“Jane Seskin’s poems take us into her world and shed new light on our own. An important book for older women and those who care for and about them.”

—Ann Burack-Weiss, PH.D, LCSW, author of The Lioness in Winter: Writing an Old Woman’s Life

More about the Author

Jane Seskin is a Licensed Clinical Social Worker and the author of 13 books (most recently the poetry collection “Older, Wiser, Shorter: The Truth and Humor of Life After 65”.)  She’s also written nonfiction articles and poetry online and for national magazines and journals (20 poems published in Cosmopolitan Magazine, five poems in Woman’s Day. Eighteen of her posts have been published in the Metropolitan Diary column in the New York Times.) Jane has been a writer-in-residence at the Vermont Studio Center and Noepe Center for Literary Arts. She has also been nominated for a Pushcart Prize.

Ms. Seskin is a practicing psychotherapist, who counseled survivors in individual and group treatment at the Crime Victims Treatment Center in New York for 20 years.

In her free time, she enjoys the theater, walking by the Hudson River, visiting with friends, reading poetry and mysteries (Louise Penny, David Baldacci, Donna Leon) and listening to jazz (Keith Jarrett, Houston Person, Chris Botti). Give her a piece of bread and butter and she’s a happy camper! Jane wrote therapeutic sound-bites on Twitter under the title: “Emotional Band-Aid. Small Steps for Change.” Find out more about her at her website.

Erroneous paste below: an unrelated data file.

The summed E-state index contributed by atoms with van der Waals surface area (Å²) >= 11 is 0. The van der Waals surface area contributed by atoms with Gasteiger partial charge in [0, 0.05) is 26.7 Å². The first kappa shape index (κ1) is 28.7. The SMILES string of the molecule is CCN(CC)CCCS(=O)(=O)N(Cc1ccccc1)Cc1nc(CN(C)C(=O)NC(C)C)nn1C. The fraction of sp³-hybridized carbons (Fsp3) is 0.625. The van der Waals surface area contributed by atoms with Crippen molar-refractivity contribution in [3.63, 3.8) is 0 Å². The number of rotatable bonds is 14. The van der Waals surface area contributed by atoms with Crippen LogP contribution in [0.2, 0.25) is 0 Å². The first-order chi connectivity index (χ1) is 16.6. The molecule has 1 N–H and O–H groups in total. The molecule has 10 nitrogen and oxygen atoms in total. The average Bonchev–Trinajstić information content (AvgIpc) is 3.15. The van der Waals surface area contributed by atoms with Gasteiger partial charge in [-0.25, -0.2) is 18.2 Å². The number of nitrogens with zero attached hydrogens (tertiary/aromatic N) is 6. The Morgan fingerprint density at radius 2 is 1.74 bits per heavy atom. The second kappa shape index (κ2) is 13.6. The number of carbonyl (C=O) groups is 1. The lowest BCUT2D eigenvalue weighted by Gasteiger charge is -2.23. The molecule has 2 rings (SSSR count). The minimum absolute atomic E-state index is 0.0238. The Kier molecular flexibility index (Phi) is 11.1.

In an interview, Jane Seskin can discuss:

  • Turning the stereotypically negative view of aging into a humorous and intimate poetry collection
  • How writing has allowed her to explore self-discovery and resulted in resilience 
  • The process of writing poetry versus her other works
  • Her mindset that aging is natural, can be exciting, and something to look forward to
  • How creating each poem is an experience in navigating aging

An Interview with Jane Seskin

1. What inspired you to write about aging through poetry?

I’ve been poeming for more than 40 years. It’s a natural way for me to quickly put a feeling or experience on paper to think about, reflect and expand upon in the days that follow.

2. What do you hope readers will take away from your collection of poetry?

I hope readers will identify with the stories I tell and know they’re not alone in this process of growing older.  That all of us age differently. And to some degree we still have the choice to create a full rich life.

3. What is the biggest challenge of navigating life trials, tribulations and vulnerabilities, especially when you begin to age? How can one be resilient to this challenge?

Vulnerability is shareable. When you tell another person of your feelings you make connections and that is the beginning of community. I’ve included Vows in this book that are affirmations to build on. When you affirm yourself, give yourself validation through the Vows, you build self-esteem and that is a pretty powerful feeling!

4. What is the most important lesson that your self-discovery journey has taught you?

That I am okay. That life is different at different ages. I’ve learned I can adapt to change.  That friendship is extraordinary and necessary. 

5. What does your poetry writing process look like? Where do you seek out inspiration for your poems?

I am alive and that is my inspiration. Days are both  difficult and soaring with joy and I let myself be open to all. As a therapist I am acutely aware of people’s behavior, the landscape around me and what goes unsaid. I also am very curious and eager to hear the stories of others and create my own.